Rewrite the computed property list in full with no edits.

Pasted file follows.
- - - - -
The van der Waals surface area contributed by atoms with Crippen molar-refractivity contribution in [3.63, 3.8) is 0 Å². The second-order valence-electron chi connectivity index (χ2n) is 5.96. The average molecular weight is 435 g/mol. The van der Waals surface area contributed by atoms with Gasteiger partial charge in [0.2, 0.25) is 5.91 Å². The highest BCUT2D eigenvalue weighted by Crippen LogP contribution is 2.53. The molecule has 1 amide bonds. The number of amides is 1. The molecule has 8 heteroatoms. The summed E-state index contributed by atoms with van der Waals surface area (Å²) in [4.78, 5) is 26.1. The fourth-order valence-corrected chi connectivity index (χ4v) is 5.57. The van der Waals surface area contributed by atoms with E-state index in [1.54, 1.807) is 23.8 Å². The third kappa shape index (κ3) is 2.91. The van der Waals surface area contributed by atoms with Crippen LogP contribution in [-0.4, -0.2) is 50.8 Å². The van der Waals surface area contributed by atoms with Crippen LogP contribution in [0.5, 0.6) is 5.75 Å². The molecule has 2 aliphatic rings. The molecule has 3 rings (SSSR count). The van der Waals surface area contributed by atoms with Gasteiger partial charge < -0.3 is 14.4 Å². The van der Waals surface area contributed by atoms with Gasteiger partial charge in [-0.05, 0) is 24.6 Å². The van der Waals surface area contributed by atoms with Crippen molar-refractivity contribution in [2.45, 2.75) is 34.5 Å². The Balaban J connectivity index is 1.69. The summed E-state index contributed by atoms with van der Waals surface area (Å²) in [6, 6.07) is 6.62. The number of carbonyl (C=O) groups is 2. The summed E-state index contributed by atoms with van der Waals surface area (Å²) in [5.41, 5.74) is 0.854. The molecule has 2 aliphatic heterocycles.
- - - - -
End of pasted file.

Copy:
The van der Waals surface area contributed by atoms with Crippen molar-refractivity contribution in [3.63, 3.8) is 0 Å². The second-order valence-electron chi connectivity index (χ2n) is 5.96. The average molecular weight is 435 g/mol. The van der Waals surface area contributed by atoms with Gasteiger partial charge in [0.2, 0.25) is 5.91 Å². The highest BCUT2D eigenvalue weighted by Crippen LogP contribution is 2.53. The molecule has 1 amide bonds. The number of amides is 1. The molecule has 8 heteroatoms. The summed E-state index contributed by atoms with van der Waals surface area (Å²) in [4.78, 5) is 26.1. The fourth-order valence-corrected chi connectivity index (χ4v) is 5.57. The van der Waals surface area contributed by atoms with E-state index in [1.54, 1.807) is 23.8 Å². The third kappa shape index (κ3) is 2.91. The van der Waals surface area contributed by atoms with Crippen LogP contribution in [-0.4, -0.2) is 50.8 Å². The van der Waals surface area contributed by atoms with Crippen LogP contribution in [0.5, 0.6) is 5.75 Å². The molecule has 2 aliphatic rings. The molecule has 3 rings (SSSR count). The van der Waals surface area contributed by atoms with Gasteiger partial charge < -0.3 is 14.4 Å². The van der Waals surface area contributed by atoms with Gasteiger partial charge in [-0.05, 0) is 24.6 Å². The van der Waals surface area contributed by atoms with Crippen molar-refractivity contribution in [2.45, 2.75) is 34.5 Å². The Balaban J connectivity index is 1.69. The summed E-state index contributed by atoms with van der Waals surface area (Å²) in [6, 6.07) is 6.62. The number of carbonyl (C=O) groups is 2. The summed E-state index contributed by atoms with van der Waals surface area (Å²) in [5.41, 5.74) is 0.854. The molecule has 2 aliphatic heterocycles.